Bacon is the Comeback Kid. Foodies are more excited about it than ever. Creative recipes sizzle all over web — chocolate-covered bacon, bacon ice cream, bacontinis…
Whether it is rebellion against chia seed or an unabashed reclamation of hedonism, eating bacon is IN.
A question of nitrates:
Deep down, we know bacon is not the healthiest choice.
It’s not really the fat; our fat-phobia is waning. But ALL bacon contains nitrates, and these can convert to nitrosamines, known human carcinogens. Even “uncured” or “nitrate-free” bacon contains nitrates.
In fact, some nitrate-free bacon has up to three times more than its conventional counterparts.
Celery powder. Several vegetables are naturally high in nitrates. Celery is one of them. Concentrated in powder, you’ve got yourself a solid dose of nitrates.
Are companies misleading consumers by stamping “nitrate-free” and “uncured” on their packages? Take that up with the USDA, who requires them to do so to set them apart from products that contain synthetic sodium nitrate. Applegate Farms explains this.
Confusing and inconsistent data
On one hand, the World Cancer Research Fund International boldly states,
“Processed meats are too dangerous for human consumption. Consumers should stop buying and eating all processed meat products for the rest of their lives”.
The American Institute for Cancer Research, states NO amount of processed meat is considered safe until we know exactly WHY eating it increases our cancer risk.
On the other, the American Medical Association finds,
“Epidemiological studies cannot confirm any association between…nitrites (or nitrates) in food and the formation of NOCs and the causation of human cancer. Studies suggesting a link between nitrites in food and cancer have largely been disputed”.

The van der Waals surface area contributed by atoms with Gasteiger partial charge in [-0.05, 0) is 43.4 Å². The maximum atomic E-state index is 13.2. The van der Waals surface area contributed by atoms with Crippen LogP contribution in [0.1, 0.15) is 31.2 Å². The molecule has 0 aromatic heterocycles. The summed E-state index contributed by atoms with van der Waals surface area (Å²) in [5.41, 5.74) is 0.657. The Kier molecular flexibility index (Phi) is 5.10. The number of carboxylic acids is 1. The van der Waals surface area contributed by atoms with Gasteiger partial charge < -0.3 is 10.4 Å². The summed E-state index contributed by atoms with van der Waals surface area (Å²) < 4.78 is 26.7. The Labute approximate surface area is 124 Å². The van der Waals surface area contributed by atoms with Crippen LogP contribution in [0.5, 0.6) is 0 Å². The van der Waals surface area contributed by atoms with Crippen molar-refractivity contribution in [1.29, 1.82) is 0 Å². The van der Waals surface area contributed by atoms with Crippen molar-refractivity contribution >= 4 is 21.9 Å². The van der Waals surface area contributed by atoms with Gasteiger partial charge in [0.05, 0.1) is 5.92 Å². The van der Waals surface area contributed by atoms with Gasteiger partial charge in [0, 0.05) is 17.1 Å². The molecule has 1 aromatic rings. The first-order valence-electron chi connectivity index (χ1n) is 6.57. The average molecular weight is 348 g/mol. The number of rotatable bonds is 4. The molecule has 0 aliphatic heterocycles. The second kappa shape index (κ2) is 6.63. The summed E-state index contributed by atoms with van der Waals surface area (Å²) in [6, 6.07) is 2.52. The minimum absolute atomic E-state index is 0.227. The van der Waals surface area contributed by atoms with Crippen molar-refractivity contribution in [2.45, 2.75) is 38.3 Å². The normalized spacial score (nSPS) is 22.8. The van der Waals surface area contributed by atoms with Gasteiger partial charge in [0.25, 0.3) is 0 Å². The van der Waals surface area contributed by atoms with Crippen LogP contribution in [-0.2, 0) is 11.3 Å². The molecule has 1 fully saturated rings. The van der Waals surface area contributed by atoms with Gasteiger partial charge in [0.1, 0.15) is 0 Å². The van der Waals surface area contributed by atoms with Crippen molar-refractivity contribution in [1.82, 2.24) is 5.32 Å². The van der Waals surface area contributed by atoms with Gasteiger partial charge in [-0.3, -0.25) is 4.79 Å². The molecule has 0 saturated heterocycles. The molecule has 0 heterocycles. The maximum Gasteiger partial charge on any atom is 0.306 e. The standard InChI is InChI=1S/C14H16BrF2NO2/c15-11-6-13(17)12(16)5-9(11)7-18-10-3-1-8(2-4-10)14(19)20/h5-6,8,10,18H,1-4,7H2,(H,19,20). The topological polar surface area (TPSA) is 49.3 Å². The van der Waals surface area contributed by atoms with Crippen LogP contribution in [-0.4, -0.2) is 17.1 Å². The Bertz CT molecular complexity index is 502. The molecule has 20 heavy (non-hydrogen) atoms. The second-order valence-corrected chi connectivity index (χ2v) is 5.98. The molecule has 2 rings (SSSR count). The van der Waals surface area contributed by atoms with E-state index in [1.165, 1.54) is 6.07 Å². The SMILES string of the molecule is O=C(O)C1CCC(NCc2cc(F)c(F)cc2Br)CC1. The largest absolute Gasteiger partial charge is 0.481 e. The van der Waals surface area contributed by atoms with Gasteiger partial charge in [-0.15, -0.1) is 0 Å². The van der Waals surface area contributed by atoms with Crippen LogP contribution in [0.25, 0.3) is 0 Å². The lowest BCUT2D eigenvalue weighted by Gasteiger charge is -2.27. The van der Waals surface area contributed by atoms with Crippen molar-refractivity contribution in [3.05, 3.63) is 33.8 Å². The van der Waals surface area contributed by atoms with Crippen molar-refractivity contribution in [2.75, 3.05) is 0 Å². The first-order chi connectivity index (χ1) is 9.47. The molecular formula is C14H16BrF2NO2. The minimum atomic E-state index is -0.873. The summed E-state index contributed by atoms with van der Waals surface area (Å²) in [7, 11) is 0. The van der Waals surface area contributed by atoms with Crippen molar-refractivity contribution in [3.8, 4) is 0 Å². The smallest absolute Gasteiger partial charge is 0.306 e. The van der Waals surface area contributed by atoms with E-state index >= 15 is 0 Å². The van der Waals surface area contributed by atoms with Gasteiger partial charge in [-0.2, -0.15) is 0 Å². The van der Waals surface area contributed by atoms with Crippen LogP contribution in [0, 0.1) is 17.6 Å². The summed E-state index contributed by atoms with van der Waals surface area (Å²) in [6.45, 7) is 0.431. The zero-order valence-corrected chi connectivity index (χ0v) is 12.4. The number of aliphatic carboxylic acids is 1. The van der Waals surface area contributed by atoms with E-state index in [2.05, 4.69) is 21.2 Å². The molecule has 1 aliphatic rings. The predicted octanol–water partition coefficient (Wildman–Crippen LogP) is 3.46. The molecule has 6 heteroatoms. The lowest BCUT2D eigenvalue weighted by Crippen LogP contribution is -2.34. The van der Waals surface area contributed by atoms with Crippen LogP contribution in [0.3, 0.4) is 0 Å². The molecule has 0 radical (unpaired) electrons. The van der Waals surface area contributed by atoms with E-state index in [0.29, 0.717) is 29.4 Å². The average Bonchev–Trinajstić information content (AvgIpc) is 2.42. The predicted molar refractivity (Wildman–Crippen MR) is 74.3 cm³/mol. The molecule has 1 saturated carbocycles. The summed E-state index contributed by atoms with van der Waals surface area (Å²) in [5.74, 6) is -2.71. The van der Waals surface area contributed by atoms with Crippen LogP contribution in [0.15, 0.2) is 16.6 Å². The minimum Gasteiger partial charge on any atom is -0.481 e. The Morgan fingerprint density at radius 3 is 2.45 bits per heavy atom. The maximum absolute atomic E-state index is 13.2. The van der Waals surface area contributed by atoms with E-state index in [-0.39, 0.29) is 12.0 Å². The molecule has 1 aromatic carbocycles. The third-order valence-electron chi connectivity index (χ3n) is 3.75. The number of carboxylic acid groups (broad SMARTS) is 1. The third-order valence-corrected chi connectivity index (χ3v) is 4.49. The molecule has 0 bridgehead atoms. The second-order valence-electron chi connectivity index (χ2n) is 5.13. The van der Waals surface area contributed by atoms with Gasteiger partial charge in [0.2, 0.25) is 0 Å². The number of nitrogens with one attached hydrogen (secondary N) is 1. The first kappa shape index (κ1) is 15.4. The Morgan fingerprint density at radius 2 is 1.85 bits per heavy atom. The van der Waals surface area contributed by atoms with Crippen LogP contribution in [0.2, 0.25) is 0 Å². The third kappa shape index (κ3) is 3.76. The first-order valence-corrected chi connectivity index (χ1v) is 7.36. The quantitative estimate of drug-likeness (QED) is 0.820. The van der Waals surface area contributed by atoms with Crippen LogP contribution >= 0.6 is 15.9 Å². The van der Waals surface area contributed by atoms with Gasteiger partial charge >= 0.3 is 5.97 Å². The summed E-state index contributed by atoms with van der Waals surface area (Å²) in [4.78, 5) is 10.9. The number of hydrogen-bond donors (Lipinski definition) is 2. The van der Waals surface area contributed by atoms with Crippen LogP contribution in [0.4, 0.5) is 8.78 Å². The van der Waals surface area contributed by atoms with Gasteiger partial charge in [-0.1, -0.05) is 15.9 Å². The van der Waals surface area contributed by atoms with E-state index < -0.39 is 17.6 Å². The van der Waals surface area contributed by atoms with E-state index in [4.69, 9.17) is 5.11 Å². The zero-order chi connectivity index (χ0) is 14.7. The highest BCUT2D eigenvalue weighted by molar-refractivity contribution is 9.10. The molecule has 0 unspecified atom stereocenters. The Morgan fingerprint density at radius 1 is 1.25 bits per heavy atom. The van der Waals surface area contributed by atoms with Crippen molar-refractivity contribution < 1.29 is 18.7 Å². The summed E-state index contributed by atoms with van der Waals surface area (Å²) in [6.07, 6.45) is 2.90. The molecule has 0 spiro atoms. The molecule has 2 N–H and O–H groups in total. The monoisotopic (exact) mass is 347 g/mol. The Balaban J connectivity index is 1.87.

When research contradicts more than it clarifies, which it often does, it’s time to rely on common sense:
- It is possible that synthetic sodium nitrate causes a different reaction in the body than naturally occurring nitrates. Whole vegetables also include antioxidants and other goodies that could keep their nitrates from turning into nitrosamine. So the claim, “I may as well eat a strip of bacon instead of a carrot stick” still doesn’t fly.
- But, celery powder is still processed and concentrated. If you want to avoid nitrates, you will have to avoid bacon, and any other processed meat, altogether. Even the “nitrate-free” variations.
- If #2 makes you weep, treat yourself occasionally, not daily. Use bacon as seasoning, not a side dish. Cook 3-4 slices to use in an entire dish rather than serving 2 strips on each plate.
- Eat bacon with antioxidant-rich foods, especially those high in vitamin C or ascorbic acid. They inhibit the conversion of nitrate to nitrite in the body. Kale, for example, might have enough vitamin C to completely protect us against the nitrates they contain.
- The best bacon I ever ate was from a local pig, conventionally cured at a local butcher. The elimination of factories and feed lots makes a world of difference in flavor. Splurge on local bacon and savor every bite.
Want to learn more? Livestrong.com has all kinds of informational tidbits and links on the subject.